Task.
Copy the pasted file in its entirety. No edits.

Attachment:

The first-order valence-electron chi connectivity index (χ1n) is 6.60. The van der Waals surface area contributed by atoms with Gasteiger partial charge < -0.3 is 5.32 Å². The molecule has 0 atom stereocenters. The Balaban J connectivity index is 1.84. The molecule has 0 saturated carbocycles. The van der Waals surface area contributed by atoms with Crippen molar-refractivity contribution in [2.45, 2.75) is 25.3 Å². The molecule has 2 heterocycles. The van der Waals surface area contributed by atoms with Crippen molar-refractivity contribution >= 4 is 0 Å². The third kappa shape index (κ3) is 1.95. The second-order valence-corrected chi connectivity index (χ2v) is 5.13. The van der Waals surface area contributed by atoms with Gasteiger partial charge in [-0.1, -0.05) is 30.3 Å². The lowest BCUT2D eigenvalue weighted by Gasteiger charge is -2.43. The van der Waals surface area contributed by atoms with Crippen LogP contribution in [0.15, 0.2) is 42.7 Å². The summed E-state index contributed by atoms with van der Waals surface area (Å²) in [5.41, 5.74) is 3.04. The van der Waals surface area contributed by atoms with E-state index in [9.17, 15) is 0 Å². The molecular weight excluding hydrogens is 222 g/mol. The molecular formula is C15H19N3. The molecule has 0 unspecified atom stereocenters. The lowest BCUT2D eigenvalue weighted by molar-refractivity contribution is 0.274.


The first-order valence-electron chi connectivity index (χ1n) is 6.60. The van der Waals surface area contributed by atoms with Gasteiger partial charge < -0.3 is 5.32 Å². The molecule has 0 atom stereocenters. The Balaban J connectivity index is 1.84. The molecule has 0 saturated carbocycles. The van der Waals surface area contributed by atoms with Crippen molar-refractivity contribution in [2.45, 2.75) is 25.3 Å². The molecule has 2 heterocycles. The van der Waals surface area contributed by atoms with Crippen molar-refractivity contribution >= 4 is 0 Å². The third kappa shape index (κ3) is 1.95. The second-order valence-corrected chi connectivity index (χ2v) is 5.13. The van der Waals surface area contributed by atoms with Gasteiger partial charge in [-0.1, -0.05) is 30.3 Å². The lowest BCUT2D eigenvalue weighted by Gasteiger charge is -2.43. The van der Waals surface area contributed by atoms with Crippen LogP contribution in [0.15, 0.2) is 42.7 Å². The summed E-state index contributed by atoms with van der Waals surface area (Å²) in [5.41, 5.74) is 3.04. The van der Waals surface area contributed by atoms with E-state index in [9.17, 15) is 0 Å². The molecular weight excluding hydrogens is 222 g/mol. The molecular formula is C15H19N3. The molecule has 0 unspecified atom stereocenters. The lowest BCUT2D eigenvalue weighted by molar-refractivity contribution is 0.274.